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 (2017 Melissa Wade)
Harvard and Northeastern battled to a dull roar for most of their Beanpot semifinal, but Harvard came away with a 4-3 win Monday night (photo: Melissa Wade).

BOSTON — Less than 24 hours after the New England Patriots electrified the region with the most stunning Super Bowl comeback in history and perhaps the most exciting win since the 1980 U.S. Olympic hockey squad toppled the Russians, Harvard and Northeastern faced off in the Beanpot semifinal opener.

It was a tough act to follow.

Arguably impossible.

And for half the game, the matchup tilted to the opposite end of the spectrum, a snooze-fest of tight checking and few opportunities. In the end, excitement prevailed, as did Harvard, holding off comeback-minded Northeastern, 4-3.

But for the first 30 minutes, the pairing showed why many viewed it as an undercard for the real adrenaline rush: Boston University vs. Boston College.

After all, despite the rotating schedule that changes first-round opponents every year, the championship has gone to BU or BC without exception since 1993. Small wonder that that marquee matchup got the choice 8 p.m. timeslot while Harvard-Northeastern was relegated to 5 p.m. and its attendant late-arriving crowds, leading to a sparsely populated building in the early going.

Nowhere near as bad as next Monday’s consolation game, but hardly the environment that gets the juices going, a point made by Harvard’s Alexander Kerfoot, a senior who has played in three consolations and four 5 p.m. first-rounders.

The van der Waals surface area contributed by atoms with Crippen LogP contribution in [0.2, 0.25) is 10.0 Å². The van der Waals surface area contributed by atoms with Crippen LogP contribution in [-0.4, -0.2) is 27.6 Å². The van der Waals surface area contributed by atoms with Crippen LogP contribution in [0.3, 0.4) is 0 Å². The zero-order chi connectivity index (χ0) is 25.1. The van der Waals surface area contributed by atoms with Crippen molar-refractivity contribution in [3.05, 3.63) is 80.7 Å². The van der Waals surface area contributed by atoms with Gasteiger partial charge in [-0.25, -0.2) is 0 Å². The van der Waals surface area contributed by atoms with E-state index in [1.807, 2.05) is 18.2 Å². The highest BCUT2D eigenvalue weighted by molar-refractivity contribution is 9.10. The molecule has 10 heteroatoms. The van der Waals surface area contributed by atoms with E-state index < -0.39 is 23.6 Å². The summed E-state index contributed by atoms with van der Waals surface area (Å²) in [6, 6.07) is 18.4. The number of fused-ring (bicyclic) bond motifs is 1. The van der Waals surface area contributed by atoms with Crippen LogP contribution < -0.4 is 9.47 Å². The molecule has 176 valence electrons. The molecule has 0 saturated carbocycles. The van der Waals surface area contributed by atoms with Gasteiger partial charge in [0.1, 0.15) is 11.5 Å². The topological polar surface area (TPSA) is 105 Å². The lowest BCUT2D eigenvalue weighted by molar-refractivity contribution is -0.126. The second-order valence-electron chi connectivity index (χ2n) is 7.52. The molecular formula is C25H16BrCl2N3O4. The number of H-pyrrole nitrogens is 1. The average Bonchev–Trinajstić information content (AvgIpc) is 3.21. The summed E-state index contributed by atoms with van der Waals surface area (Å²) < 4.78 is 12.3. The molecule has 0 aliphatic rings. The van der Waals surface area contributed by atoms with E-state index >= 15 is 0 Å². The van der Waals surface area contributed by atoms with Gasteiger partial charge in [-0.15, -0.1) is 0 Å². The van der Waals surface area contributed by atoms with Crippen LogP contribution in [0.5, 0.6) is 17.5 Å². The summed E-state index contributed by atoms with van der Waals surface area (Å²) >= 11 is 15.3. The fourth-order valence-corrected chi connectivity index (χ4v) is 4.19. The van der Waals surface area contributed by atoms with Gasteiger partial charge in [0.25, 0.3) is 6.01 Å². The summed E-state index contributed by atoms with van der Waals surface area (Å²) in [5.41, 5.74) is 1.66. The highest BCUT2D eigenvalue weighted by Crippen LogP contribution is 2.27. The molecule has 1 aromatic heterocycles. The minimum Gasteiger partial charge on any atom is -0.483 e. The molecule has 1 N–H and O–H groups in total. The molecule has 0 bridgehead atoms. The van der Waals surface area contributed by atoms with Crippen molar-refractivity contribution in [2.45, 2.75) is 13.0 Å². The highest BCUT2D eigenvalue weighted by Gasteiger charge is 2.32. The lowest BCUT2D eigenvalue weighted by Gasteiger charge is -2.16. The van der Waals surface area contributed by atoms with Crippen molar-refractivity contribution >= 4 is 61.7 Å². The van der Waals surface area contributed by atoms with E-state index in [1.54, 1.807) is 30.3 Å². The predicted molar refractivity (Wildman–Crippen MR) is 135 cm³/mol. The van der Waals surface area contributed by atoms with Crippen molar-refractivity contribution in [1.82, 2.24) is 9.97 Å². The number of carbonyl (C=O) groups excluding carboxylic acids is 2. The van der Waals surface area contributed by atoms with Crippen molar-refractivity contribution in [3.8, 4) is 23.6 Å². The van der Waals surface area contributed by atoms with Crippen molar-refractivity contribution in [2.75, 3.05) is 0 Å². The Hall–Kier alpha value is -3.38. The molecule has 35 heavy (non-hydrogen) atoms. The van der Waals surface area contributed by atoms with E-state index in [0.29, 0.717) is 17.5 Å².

“It’ll be cool to come out for warmups and there will be more than seven people in the stands,” he said.

Ironically, a game that threatened to put the few fans who were watching to sleep–Harvard coach Ted Donato referred to it as “careful” hockey–eventually drew parallels to the Patriots’ Super Bowl stunner.

Kerfoot got the scoring going 13:50 into the second period with a tip of a Viktor Dombrovskiy shot from the point. Northeastern’s vaunted power play (second in the nation with a 27.39 percent conversion rate) evened the score with two minutes left in the frame.

But what set up the Super Bowl comparisons were three Harvard goals in the span of under five minutes, starting at 7:39 in the third. With the score 4-1 and the Huskies reeling, a Crimson win seemed a foregone conclusion. After all, the third in the sequence was a shorthanded goal, an especially disheartening blow to endure. This writer even tweeted “#turnoutthelights” because the party certainly seemed to be over for Northeastern.

As it had for the New England Patriots when they were down 28-3.

Instead, the Huskies began climbing back little more than a minute later with another power play goal, this one off the stick of Nolan Stevens. Then at 18:27, with the goalie pulled, Gaudette struck again, a goal that required a long video review.

Now the comparisons between Northeastern and the Patriots, and between Harvard and the Atlanta Falcons, screamed deja vu.

One goal down with 1:33 remaining. Who would be Northeastern’s Tom Brady? Would Harvard play the Falcons’ role to its bitter end?

“There was a lot of emotion and intensity, and it seemed like for the last 10 minutes there hadn’t been a whole lot that was going our way as far as reviews and calls,” Donato said. “So we just said, ‘We’re going to have to win the last minute and a half to win the hockey game. Let’s be ready to battle.'”

The Crimson seniors also spoke their piece.

“With the experience we have on our team, we have a lot of leaders to calm the nerves of everybody and just keep us moving forward,” Luke Esposito said. “When the [third] goal went to review, whether it was a goal or no goal, we were going to play the same way, and just finish off the last minute and a half.

“They pressured. That’s going to happen six-on-five.”

Arguably, Northeastern did more than pressure. One puck slid sideways, tantalizingly through the crease.

But Harvard’s lead held. That final touchdown with a two-point conversion to send the game into overtime never came.

Which means Harvard advances to next Monday’s championship game. There, Kerfoot will most certainly see, and hear, far more than seven people in the stands.